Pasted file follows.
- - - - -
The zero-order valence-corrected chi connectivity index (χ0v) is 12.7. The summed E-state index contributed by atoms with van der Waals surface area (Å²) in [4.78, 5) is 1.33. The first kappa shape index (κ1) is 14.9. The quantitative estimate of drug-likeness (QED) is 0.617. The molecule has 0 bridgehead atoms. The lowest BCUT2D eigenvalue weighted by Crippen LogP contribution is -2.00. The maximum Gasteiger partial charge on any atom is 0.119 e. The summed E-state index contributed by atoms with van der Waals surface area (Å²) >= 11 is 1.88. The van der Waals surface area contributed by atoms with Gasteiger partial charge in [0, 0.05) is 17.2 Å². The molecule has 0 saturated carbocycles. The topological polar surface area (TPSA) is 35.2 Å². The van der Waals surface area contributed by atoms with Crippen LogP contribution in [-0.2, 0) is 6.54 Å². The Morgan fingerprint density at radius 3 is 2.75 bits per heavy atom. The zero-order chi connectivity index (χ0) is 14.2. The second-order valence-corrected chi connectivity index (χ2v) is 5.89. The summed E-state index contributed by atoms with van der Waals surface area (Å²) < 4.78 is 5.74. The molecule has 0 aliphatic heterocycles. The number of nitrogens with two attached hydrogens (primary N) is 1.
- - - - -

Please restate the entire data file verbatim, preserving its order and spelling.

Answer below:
The zero-order valence-corrected chi connectivity index (χ0v) is 12.7. The summed E-state index contributed by atoms with van der Waals surface area (Å²) in [4.78, 5) is 1.33. The first kappa shape index (κ1) is 14.9. The quantitative estimate of drug-likeness (QED) is 0.617. The molecule has 0 bridgehead atoms. The lowest BCUT2D eigenvalue weighted by Crippen LogP contribution is -2.00. The maximum Gasteiger partial charge on any atom is 0.119 e. The summed E-state index contributed by atoms with van der Waals surface area (Å²) >= 11 is 1.88. The van der Waals surface area contributed by atoms with Gasteiger partial charge in [0, 0.05) is 17.2 Å². The molecule has 0 saturated carbocycles. The topological polar surface area (TPSA) is 35.2 Å². The van der Waals surface area contributed by atoms with Crippen LogP contribution in [-0.2, 0) is 6.54 Å². The Morgan fingerprint density at radius 3 is 2.75 bits per heavy atom. The zero-order chi connectivity index (χ0) is 14.2. The second-order valence-corrected chi connectivity index (χ2v) is 5.89. The summed E-state index contributed by atoms with van der Waals surface area (Å²) < 4.78 is 5.74. The molecule has 0 aliphatic heterocycles. The number of nitrogens with two attached hydrogens (primary N) is 1.